Fucking hell, he thought as he stood next to his chair. He just needed time. That was all. Time. "Ah... Um... Well...." His ability to speak was obviously shot. Finally, he got out, "Uh... No, it's not, Mister Summers."

Great. He admitted that there was a problem. How fucking subtle.

Summers' voice changed to neutral and unthreatening, with a slight hesitation before he spoke. "... I have some time before my next class."

He recognized it as the 'no freaking the student out' tone. Instead of being reassuring, however, it unnerved him. The Powers That Be were supposed to side with Bobby, defending the Mascot against all evil; everyone in the Mansion knew that, especially him. Why else had Alison tried so hard to worm her way into Bobby's pants? Win Bobby and win Summers and The Powers That Be.

The whole idea that his teacher was doing the whole "neutral third party thing" was absolutely, unequivocally wrong.

"Thank you, Mister Summers, but no, Mister Summers." He had to buy himself time. "It's something I have to work out myself, Mister Summers."

Shit. What better way to attract attention than showing your manners, Johnny?

St. John had the reputation of being polite only when absolutely necessary and never asking for help. The Powers That Be would offer it to him, going so far as to make suggestions as to who could help him if they couldn't. However, he never outright asked for it.

It was now, perhaps, the whole reason Summers was acting the way he was. It was the first time St. John had lingered in the classroom, unintentionally invoking Mansion Rule #3: 'I really need to talk to an adult but your office scares the shit out of me'. His teacher sat on the edge of his desk with his shoulders rolled slightly forward, an unusual stance for the man who was the poster boy for posture. "Well, if you want to sound off some ideas, just let me know."

"Uh... Thank you, Mister Summers."

Grab some flags and practice semaphore, why don't you, Johnny?

"You're welcome, John." Summers paused for a second, and then tacked on, "I'll be in my office after school, then probably in the garage after dinner to change the oil in Dr. Grey's car."

"Uh... um... okay, Mister Summers."


St. John wasn't normally one to make amends. He had learned when he was nine that the effort in making something up to another person was basically worthless, so he had simply stopped trying. After all, since he was five, the longest he'd stayed in one place had been three months. Making amends meant having friends and/or a relationship of some type, and he had never been able to stick around long to develop any semblance of a real friendship.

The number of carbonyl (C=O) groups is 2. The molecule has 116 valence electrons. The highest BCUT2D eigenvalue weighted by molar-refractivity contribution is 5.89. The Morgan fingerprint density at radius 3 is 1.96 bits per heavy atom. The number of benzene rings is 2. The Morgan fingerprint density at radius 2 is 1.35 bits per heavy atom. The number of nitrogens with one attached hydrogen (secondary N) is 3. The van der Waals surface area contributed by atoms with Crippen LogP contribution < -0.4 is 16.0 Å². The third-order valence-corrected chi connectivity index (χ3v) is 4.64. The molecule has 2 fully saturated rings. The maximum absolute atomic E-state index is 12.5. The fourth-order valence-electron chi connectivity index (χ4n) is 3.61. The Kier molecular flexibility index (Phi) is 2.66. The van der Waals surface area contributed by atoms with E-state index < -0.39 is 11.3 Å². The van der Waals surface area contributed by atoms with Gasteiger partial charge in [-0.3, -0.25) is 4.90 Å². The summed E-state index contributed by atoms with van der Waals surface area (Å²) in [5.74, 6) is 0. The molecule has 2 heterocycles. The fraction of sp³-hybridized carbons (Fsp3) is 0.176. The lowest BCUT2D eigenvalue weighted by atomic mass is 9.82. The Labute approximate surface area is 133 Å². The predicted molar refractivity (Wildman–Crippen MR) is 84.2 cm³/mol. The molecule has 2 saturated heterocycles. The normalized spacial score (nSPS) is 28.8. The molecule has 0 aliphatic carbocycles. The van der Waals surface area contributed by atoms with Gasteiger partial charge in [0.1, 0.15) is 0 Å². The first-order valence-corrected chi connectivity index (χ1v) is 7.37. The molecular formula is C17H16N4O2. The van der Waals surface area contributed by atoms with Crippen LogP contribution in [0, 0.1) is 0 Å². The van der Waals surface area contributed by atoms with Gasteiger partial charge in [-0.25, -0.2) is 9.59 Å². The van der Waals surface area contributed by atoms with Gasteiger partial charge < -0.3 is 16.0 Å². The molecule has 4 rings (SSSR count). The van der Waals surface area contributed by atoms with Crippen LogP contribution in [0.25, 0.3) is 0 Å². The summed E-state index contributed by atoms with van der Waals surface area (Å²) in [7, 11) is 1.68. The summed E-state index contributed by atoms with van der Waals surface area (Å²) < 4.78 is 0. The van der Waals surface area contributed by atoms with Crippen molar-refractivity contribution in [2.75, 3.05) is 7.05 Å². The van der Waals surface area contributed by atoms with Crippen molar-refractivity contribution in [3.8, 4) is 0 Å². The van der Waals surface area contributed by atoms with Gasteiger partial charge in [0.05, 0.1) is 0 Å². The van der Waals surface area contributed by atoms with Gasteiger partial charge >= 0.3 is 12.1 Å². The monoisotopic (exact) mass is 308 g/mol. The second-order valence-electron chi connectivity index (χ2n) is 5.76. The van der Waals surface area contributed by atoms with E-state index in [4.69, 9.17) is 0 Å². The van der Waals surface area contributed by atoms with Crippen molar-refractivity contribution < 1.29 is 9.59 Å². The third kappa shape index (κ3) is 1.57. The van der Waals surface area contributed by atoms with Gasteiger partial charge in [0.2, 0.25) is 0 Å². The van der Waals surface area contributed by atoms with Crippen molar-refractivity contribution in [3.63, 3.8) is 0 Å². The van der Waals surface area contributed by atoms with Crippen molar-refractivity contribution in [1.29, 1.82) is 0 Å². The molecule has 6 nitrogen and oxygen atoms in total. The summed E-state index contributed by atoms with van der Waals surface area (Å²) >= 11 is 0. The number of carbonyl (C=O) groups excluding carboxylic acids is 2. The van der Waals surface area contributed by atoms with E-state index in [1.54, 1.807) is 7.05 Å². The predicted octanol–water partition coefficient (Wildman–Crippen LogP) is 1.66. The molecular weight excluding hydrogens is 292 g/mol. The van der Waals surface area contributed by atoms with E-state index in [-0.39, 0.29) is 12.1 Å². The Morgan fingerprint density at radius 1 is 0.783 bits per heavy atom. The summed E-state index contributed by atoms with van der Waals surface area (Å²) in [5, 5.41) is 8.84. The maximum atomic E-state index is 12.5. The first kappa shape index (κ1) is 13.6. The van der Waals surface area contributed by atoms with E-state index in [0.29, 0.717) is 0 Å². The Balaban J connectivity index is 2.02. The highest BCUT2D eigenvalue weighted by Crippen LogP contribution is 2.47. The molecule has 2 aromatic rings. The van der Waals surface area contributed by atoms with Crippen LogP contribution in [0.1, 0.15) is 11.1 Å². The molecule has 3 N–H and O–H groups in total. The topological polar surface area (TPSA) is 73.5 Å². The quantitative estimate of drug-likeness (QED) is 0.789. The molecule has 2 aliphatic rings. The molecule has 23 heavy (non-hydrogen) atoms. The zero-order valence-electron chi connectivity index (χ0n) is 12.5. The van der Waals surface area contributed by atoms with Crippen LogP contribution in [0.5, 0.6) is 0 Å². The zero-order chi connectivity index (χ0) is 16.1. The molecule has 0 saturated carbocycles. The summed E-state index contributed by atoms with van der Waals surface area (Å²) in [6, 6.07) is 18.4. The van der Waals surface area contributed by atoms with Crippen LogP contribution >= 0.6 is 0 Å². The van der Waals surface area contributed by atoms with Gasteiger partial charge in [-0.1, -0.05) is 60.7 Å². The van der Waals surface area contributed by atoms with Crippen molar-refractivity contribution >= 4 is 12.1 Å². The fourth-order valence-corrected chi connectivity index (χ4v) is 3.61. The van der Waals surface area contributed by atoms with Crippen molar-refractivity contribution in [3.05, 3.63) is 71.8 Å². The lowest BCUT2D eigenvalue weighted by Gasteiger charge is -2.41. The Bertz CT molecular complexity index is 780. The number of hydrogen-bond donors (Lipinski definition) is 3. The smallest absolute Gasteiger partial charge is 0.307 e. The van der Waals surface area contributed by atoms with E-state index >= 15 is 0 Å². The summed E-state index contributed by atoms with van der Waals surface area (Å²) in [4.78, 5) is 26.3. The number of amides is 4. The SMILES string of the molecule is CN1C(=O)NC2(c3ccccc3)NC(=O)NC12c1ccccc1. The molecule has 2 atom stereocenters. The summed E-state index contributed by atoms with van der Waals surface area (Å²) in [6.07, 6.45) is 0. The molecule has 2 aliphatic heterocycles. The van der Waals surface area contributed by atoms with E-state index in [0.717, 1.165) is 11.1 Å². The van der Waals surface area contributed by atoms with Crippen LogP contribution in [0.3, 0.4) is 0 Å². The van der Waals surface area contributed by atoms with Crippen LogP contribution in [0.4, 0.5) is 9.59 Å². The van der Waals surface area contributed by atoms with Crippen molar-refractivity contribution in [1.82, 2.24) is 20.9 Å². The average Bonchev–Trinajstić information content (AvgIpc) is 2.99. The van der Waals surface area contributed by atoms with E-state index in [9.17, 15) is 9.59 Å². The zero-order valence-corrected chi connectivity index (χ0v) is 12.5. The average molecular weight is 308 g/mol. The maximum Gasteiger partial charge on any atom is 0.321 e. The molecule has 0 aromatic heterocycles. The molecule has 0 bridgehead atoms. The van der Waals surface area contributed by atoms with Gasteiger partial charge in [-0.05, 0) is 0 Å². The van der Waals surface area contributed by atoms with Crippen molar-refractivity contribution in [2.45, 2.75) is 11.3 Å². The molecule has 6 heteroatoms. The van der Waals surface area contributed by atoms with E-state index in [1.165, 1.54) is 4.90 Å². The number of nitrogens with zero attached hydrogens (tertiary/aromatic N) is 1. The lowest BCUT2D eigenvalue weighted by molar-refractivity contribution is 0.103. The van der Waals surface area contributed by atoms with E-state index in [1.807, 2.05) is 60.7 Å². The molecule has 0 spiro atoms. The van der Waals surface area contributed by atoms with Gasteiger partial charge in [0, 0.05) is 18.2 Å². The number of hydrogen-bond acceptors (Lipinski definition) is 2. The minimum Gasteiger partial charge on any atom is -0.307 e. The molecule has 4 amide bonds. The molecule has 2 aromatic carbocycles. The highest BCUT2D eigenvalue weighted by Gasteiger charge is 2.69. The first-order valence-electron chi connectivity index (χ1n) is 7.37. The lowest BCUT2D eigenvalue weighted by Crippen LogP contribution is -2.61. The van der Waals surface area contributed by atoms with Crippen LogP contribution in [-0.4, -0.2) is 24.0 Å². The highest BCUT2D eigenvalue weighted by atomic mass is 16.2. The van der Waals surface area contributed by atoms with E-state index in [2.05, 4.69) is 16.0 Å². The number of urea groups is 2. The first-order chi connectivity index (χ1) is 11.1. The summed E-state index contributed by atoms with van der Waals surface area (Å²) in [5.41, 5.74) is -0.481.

This was a new situation. Completely new. St. John, who prided himself on adaptability and his wits, had no clue what to do. Was this complete confusion what Bobby endured every time he dealt with a new situation? If so, it sucked. Big time. No wonder Bobby had crafted an elaborate network of people to fall back on.

Still, St. John considered himself pretty damned resourceful and he did know certain ticks of Bobby's. The cleanup after an Icing Incident was one of them. His roommate was hypersensitive to losses of control and would always frantically (and rapidly) clean up afterwards. He hadn't this time, which gave St. John a window of opportunity.

While everyone went to lunch, he returned to the bedroom and began mopping up the floor and layering paper towels on the desks and dressers to soak up the water. It really wasn't all that bad, actually, compared to the description Bobby had given him last night.

A foot of solid ice coating the floors and halfway up the walls? Shit.

A man so completely encased in ice that it required precision optic blasting to free? Fuck.

Yet he knew that at least making the attempt to clean would earn some kind of points, because Bobby had a tendency to completely spazz upon the realization that he'd coated something in frost, especially in his sleep. It was the little things his roommate tended to notice. Details. Scary-assed details. Shit. He shouldn't know that type of thing but he did because as much as Bobby surreptitiously paid attention to him, he surreptitiously paid attention to Bobby.

St. John went so far as to change the sheets on both beds.

Jesus fucking Christ, he was channeling Bobby. Three months ago, he'd been patting himself on the back because he was still the unchanged St. John Allerdyce. Now, he was cleaning up the bedroom to make amends. It was definitely fucked up.

However, no one tracked him down to tell him he was missing lunch. Not even Jubilee. The trial by his peers continued, and they seemed to be content on allowing him as much rope as possible to hang himself.

He wondered what Bobby was freezing at the table.

The Powers That Be hadn't even sent someone after him. Considering he'd been such a stuttering jackass in front of Summers, he was surprised that they had backed off. Then again, why give St. John a few feet when he could have the whole bale of wire to garrote himself with?

He just finished tossing the last of the water-soaked paper towels into the garbage bag, noting that he still had fifteen minutes before his next class and maybe he could grab something quick from the kitchen, when he heard the door open. No knock, which meant that it was Bobby.

Maybe, just maybe....